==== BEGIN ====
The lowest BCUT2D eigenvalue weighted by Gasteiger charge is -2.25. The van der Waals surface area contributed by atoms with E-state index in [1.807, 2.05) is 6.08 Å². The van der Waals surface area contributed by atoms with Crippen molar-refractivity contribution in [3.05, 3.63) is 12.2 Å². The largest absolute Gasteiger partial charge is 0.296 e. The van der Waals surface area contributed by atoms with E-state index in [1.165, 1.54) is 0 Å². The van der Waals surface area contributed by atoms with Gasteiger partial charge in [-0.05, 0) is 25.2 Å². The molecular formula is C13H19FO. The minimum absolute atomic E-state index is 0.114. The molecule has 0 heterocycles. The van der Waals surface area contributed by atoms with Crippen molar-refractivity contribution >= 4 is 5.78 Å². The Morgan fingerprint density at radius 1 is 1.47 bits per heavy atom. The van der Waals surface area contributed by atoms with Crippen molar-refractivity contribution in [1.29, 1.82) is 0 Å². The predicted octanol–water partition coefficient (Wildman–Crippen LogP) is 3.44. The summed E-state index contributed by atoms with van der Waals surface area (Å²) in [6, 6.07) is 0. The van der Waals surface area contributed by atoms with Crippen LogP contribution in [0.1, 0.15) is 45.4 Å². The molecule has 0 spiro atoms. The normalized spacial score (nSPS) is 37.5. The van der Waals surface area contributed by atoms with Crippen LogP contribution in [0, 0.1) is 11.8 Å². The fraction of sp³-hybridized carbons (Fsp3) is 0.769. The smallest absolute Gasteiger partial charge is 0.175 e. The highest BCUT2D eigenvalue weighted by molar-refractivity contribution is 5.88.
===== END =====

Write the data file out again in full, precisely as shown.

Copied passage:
The lowest BCUT2D eigenvalue weighted by Gasteiger charge is -2.25. The van der Waals surface area contributed by atoms with E-state index in [1.807, 2.05) is 6.08 Å². The van der Waals surface area contributed by atoms with Crippen molar-refractivity contribution in [3.05, 3.63) is 12.2 Å². The largest absolute Gasteiger partial charge is 0.296 e. The van der Waals surface area contributed by atoms with E-state index in [1.165, 1.54) is 0 Å². The van der Waals surface area contributed by atoms with Gasteiger partial charge in [-0.05, 0) is 25.2 Å². The molecular formula is C13H19FO. The minimum absolute atomic E-state index is 0.114. The molecule has 0 heterocycles. The van der Waals surface area contributed by atoms with Crippen molar-refractivity contribution >= 4 is 5.78 Å². The Morgan fingerprint density at radius 1 is 1.47 bits per heavy atom. The van der Waals surface area contributed by atoms with Crippen molar-refractivity contribution in [1.29, 1.82) is 0 Å². The predicted octanol–water partition coefficient (Wildman–Crippen LogP) is 3.44. The summed E-state index contributed by atoms with van der Waals surface area (Å²) in [6, 6.07) is 0. The van der Waals surface area contributed by atoms with Crippen LogP contribution in [0.1, 0.15) is 45.4 Å². The molecule has 0 spiro atoms. The normalized spacial score (nSPS) is 37.5. The van der Waals surface area contributed by atoms with Crippen LogP contribution in [0, 0.1) is 11.8 Å². The fraction of sp³-hybridized carbons (Fsp3) is 0.769. The smallest absolute Gasteiger partial charge is 0.175 e. The highest BCUT2D eigenvalue weighted by molar-refractivity contribution is 5.88.